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This book constitutes volume two of a two volume examination of development community land issues in Southern Africa. Following from volume one Southern African Development Community Land Issues, this book considers the possibility of a new, sustainable land relations policy for Southern African Development Community States (SADC) that are currently mired up in land disputes that have become subject of domestic, regional and international tribunals. Chigara demonstrates that land relations in the SADC have always been, and will perhaps remain, a matter for constitutional regulation. Because constitutional laws are distinctive from other laws only by constitutional design, legal contests appear to be the least likely means for settlement in the sub-region. Only human rights inspired policies, that respond to the call for social justice by acknowledging both the current and the underlying contexts to the disputes, hold the most potential to resolve these disputes.
The book recommends efficient pedagogical counter-apartheid-rule psychological distortions regarding the significance of human dignity (PECAPDISH) as a pre-requisite and corollary to the dismantling of the salient physical legacy of apartheid-rule in affected SADC States. The book shows that PECAPDISH's potential and benefits would be enormous.
The book will be of interest to students and researchers of Property and Conveyancing Law, Human Rights Law, and Land Law.
This wide-ranging Research Handbook is the first to offer a stimulating and systematic review of the framework for criminal enforcement of intellectual property rights. If counterfeiting constitutes an ever-growing international phenomenon with major economic and social repercussions, potentially affecting consumer safety and public health, the question of which are the appropriate instruments to enforce IP rights is a complex and sensitive one. Although criminal penalties can constitute strong and effective means of enforcement, serious doubts exist as to whether criminal sanctions are appropriate in every infringement situation. Drawing on legal, economic, historical and judicial perspectives, this book provides a differentiated sector-by-sector approach to the question of enforcement, and draws useful conclusions for future legislative initiatives at European, international and national levels. Offering a broad survey of the field, and a sound platform for further research, this legal and cross-disciplinary study by leading scholars will prove insightful for professors, researchers and students in intellectual property, criminal, competition, consumer protection and health law.
`Gathering together essays by leading commentators, Professor Willem Grosheide's timely book offers an excellent overview of the many significant questions of social and legal policy that emerge at interface between intellectual property and human rights. The relationship between intellectual property and human rights is, or should be, central to the thinking of everyone concerned with some of the most profound problems with which individual nations and the international community must now contend - including scientific, technological, and cultural development, public health, access to culture, education, freedom of expression, rights of indigenous peoples and the rights of creative workers. Providing a range of views on the human rights implications of intellectual property law and policy, this collection makes a valuable contribution to current debates on these critically important issues.' ---Graeme Austin, University of Arizona, USA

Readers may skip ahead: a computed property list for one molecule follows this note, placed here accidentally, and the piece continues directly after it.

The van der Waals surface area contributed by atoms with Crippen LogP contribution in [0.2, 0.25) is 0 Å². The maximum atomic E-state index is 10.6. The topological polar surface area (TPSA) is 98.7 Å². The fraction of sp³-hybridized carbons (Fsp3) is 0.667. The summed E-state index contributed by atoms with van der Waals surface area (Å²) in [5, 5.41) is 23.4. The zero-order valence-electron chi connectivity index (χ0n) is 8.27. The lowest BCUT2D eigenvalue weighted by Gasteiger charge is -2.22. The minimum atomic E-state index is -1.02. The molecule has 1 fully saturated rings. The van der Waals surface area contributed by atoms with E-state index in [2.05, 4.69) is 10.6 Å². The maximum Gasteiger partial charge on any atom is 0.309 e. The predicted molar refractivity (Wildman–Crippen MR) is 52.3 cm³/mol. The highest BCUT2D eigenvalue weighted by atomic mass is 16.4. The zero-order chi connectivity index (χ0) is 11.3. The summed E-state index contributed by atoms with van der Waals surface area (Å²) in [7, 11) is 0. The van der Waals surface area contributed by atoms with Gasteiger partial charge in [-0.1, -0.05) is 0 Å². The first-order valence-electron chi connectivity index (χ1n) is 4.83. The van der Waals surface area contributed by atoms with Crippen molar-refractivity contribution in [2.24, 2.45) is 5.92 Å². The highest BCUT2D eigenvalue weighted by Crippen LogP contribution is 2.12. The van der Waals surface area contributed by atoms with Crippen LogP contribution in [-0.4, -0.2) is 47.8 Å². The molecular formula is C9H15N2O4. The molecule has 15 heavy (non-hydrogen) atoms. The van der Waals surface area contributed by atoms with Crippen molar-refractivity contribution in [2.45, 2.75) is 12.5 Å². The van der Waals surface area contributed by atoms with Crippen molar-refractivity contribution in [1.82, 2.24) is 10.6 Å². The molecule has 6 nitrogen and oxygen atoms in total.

This work seeks to explore the widely held assumption that the discipline of International Relations is dominated by American scholars, approaches and institutions.
It proceeds by defining 'dominance' along Gramscian lines and then identifying different ways in which such dominance could be exerted: agenda-setting, theoretically, methodologically, institutionally, gate-keeping. Turton dedicates a chapter to each of these forms of dominance in which she sets out the arguments in the literature, discusses their theoretical implications, and tests for empirical support. The work argues that the self-image of IR as an American dominated discipline does not reflect the state of affairs once a detailed sociological analysis of the production of knowledge in the discipline is undertaken. Turton argues that the discipline is actually more plural than widely recognized, challenging widely held beliefs in International Relations and it taking a successful step towards unpacking the term 'dominance'.
An insightful contribution to the field, this work will be of great interest to students and scholars alike.
This is a thorough exploration of the evolution of the commercial property investment and development markets from the mid-nineteenth century to the present day. It explains how the current investment scene emerged and fills an important gap in the literature on the property market.
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